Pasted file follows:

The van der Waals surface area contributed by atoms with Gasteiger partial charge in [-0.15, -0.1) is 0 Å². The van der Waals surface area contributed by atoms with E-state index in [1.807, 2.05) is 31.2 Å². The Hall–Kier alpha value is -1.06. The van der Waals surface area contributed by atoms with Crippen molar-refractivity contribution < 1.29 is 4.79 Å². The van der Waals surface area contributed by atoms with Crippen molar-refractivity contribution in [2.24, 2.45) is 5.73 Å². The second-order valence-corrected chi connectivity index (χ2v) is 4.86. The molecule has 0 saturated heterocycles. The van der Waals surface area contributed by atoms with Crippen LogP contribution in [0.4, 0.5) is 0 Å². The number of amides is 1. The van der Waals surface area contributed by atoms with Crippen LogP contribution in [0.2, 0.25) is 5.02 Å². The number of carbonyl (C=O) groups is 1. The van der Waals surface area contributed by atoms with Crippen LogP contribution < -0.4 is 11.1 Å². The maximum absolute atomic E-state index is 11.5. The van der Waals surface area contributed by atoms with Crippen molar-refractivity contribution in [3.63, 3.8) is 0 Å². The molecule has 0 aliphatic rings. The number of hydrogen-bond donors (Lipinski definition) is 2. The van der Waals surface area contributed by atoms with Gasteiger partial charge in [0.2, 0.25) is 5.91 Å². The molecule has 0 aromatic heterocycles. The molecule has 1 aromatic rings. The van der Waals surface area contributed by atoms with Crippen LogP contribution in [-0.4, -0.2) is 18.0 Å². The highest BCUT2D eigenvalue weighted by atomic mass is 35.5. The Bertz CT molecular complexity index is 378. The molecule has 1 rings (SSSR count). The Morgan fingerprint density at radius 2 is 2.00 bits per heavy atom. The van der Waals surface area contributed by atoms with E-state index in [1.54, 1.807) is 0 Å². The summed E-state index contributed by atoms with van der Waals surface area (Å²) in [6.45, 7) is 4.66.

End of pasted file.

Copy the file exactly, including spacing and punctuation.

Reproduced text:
The van der Waals surface area contributed by atoms with Gasteiger partial charge in [-0.15, -0.1) is 0 Å². The van der Waals surface area contributed by atoms with E-state index in [1.807, 2.05) is 31.2 Å². The Hall–Kier alpha value is -1.06. The van der Waals surface area contributed by atoms with Crippen molar-refractivity contribution < 1.29 is 4.79 Å². The van der Waals surface area contributed by atoms with Crippen molar-refractivity contribution in [2.24, 2.45) is 5.73 Å². The second-order valence-corrected chi connectivity index (χ2v) is 4.86. The molecule has 0 saturated heterocycles. The van der Waals surface area contributed by atoms with Crippen LogP contribution in [0.4, 0.5) is 0 Å². The number of amides is 1. The van der Waals surface area contributed by atoms with Crippen LogP contribution in [0.2, 0.25) is 5.02 Å². The number of carbonyl (C=O) groups is 1. The van der Waals surface area contributed by atoms with Crippen LogP contribution < -0.4 is 11.1 Å². The maximum absolute atomic E-state index is 11.5. The van der Waals surface area contributed by atoms with Crippen molar-refractivity contribution in [3.63, 3.8) is 0 Å². The molecule has 0 aliphatic rings. The number of hydrogen-bond donors (Lipinski definition) is 2. The van der Waals surface area contributed by atoms with Gasteiger partial charge in [0.2, 0.25) is 5.91 Å². The molecule has 0 aromatic heterocycles. The molecule has 1 aromatic rings. The van der Waals surface area contributed by atoms with Crippen LogP contribution in [-0.4, -0.2) is 18.0 Å². The highest BCUT2D eigenvalue weighted by atomic mass is 35.5. The Bertz CT molecular complexity index is 378. The molecule has 1 rings (SSSR count). The Morgan fingerprint density at radius 2 is 2.00 bits per heavy atom. The van der Waals surface area contributed by atoms with E-state index in [1.54, 1.807) is 0 Å². The summed E-state index contributed by atoms with van der Waals surface area (Å²) in [6.45, 7) is 4.66.